At least four state agencies and a city commission will have had a look at an old, stone garage on the former Stewart Indian School compound before a final decision comes for the old building's fate.
The state Buildings and Grounds Division was on course to demolish the dilapidated garage until Stewart Indian School Museum Director Sheila Abbe found out.
Abbe protested tearing down the building and on Monday she and the museum's board of directors proposed taking over and restoring the building.
Mike Meizel, administrator at Buildings and Grounds, doubted the garage has the structural integrity for restoration. He said he would ask the state Public Works Board to assess the two-car garage.
"I'm not sure she can restore it," Meizel said. "I think the only thing holding the building up is the rafters. I'm still under the impression that it's unsafe."
Abbe's proposal called for museum staff to secure the building within 48 hours and finish restoration within four months. The garage has unstable walls, a deteriorated roof and nearly all the windows are broken.
"I'm not going to make that decision right now," Meizel said. "I want to get a second opinion."
Abbe was not discouraged that Meizel did not immediately accept her restoration proposal.
"At least now they can't have an 'oops,'" said Abbe, meaning the building gets demolished and later it is decided it shouldn't have been torn down. "If at all possible, we'll be saving it. At least they can't just tear it down."
Meizel said his division all along was going through the proper channels to get permission to tear down the modest stone building at the south end of what is today the Stewart State Complex. The State Historic Preservation Office already approved the demolition.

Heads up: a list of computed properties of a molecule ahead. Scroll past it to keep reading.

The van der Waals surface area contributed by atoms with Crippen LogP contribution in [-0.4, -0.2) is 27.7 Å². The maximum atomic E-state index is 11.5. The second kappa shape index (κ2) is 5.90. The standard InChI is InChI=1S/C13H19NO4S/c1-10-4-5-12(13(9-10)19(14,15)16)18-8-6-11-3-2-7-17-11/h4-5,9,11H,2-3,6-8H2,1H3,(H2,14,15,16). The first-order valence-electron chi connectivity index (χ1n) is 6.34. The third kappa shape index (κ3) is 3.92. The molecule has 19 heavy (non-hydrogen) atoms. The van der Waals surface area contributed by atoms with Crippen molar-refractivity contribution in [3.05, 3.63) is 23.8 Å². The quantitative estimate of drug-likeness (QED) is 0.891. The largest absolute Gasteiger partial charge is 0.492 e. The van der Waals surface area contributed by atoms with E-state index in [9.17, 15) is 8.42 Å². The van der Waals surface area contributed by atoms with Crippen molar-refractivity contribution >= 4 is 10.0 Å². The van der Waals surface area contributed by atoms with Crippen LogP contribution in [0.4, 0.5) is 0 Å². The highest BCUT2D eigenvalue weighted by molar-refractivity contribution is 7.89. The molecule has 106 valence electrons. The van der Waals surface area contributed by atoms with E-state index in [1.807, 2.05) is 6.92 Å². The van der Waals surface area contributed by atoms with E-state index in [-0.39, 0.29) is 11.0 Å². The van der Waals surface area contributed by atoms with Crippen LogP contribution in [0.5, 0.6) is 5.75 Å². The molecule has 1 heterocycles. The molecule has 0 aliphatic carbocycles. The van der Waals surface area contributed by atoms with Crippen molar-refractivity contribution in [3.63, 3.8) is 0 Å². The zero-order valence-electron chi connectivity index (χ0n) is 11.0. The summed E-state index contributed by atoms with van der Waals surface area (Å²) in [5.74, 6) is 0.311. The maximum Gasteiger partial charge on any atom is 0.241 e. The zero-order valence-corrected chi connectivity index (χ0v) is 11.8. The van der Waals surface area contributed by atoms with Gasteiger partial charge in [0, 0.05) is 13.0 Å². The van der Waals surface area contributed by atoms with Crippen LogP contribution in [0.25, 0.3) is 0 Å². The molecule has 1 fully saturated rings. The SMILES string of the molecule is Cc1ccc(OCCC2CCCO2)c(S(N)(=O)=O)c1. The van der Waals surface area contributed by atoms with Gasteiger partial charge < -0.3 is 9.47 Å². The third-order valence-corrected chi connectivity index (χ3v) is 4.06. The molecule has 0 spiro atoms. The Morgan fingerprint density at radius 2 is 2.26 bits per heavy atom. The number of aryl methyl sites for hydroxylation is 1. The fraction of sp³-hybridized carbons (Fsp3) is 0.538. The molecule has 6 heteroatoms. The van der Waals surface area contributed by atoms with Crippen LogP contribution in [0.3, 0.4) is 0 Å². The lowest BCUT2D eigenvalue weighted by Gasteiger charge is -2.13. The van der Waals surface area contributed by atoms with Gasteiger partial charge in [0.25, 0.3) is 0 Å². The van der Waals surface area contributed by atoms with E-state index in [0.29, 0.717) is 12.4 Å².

The state still needs approval from the Carson City Historic Architecture Review Commission because the garage sits in the city's historic district, said Rob Joiner, the city's principal planner.
Joiner said the state Lands Division about a month ago asked for a demolition application but has not turned one in yet. Meizel said the plan doesn't call for
demolition until fall.
The state has until June 1 to turn in an application for the commission to consider it at the June 13 meeting.
"Once a formal application is made, the commission will look at the building," Joiner said. "We'll react to whatever they file."
Joiner said the commission bases its decisions on U.S. Department of Interior standards for historic rehabilitation, but there is also a lot of local interpretation of those standards. He said only two demolition decisions have been appealed since the review panel was formed in 1981.
State Buildings and Grounds maintains the Stewart facility while state Lands is the governing agency in charge of licensing agreements, leases and giving the ultimate state approval for the garage's demolition.